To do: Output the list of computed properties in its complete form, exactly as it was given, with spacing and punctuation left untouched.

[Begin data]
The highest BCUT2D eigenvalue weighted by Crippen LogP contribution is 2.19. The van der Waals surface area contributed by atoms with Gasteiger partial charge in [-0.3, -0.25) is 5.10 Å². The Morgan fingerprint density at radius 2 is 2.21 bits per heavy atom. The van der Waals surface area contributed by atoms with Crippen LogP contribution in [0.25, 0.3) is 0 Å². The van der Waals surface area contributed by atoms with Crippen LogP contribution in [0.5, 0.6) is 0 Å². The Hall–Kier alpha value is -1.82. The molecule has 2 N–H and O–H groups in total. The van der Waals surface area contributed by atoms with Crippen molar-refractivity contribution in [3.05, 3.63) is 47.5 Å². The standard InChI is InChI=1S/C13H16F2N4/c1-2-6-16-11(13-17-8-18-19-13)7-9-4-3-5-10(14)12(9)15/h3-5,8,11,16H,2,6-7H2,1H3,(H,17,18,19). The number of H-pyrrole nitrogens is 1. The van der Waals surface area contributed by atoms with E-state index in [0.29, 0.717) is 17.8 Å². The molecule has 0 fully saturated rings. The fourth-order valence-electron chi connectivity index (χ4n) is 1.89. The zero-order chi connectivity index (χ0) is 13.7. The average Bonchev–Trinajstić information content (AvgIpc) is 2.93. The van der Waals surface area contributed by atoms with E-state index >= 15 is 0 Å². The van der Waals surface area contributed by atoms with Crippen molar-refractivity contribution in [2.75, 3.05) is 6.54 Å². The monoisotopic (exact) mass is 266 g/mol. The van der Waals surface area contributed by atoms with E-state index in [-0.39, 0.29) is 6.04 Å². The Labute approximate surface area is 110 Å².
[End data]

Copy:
The highest BCUT2D eigenvalue weighted by Crippen LogP contribution is 2.19. The van der Waals surface area contributed by atoms with Gasteiger partial charge in [-0.3, -0.25) is 5.10 Å². The Morgan fingerprint density at radius 2 is 2.21 bits per heavy atom. The van der Waals surface area contributed by atoms with Crippen LogP contribution in [0.25, 0.3) is 0 Å². The van der Waals surface area contributed by atoms with Crippen LogP contribution in [0.5, 0.6) is 0 Å². The Hall–Kier alpha value is -1.82. The molecule has 2 N–H and O–H groups in total. The van der Waals surface area contributed by atoms with Crippen molar-refractivity contribution in [3.05, 3.63) is 47.5 Å². The standard InChI is InChI=1S/C13H16F2N4/c1-2-6-16-11(13-17-8-18-19-13)7-9-4-3-5-10(14)12(9)15/h3-5,8,11,16H,2,6-7H2,1H3,(H,17,18,19). The number of H-pyrrole nitrogens is 1. The van der Waals surface area contributed by atoms with E-state index in [0.29, 0.717) is 17.8 Å². The molecule has 0 fully saturated rings. The fourth-order valence-electron chi connectivity index (χ4n) is 1.89. The zero-order chi connectivity index (χ0) is 13.7. The average Bonchev–Trinajstić information content (AvgIpc) is 2.93. The van der Waals surface area contributed by atoms with E-state index >= 15 is 0 Å². The van der Waals surface area contributed by atoms with Crippen molar-refractivity contribution in [2.75, 3.05) is 6.54 Å². The monoisotopic (exact) mass is 266 g/mol. The van der Waals surface area contributed by atoms with E-state index in [-0.39, 0.29) is 6.04 Å². The Labute approximate surface area is 110 Å².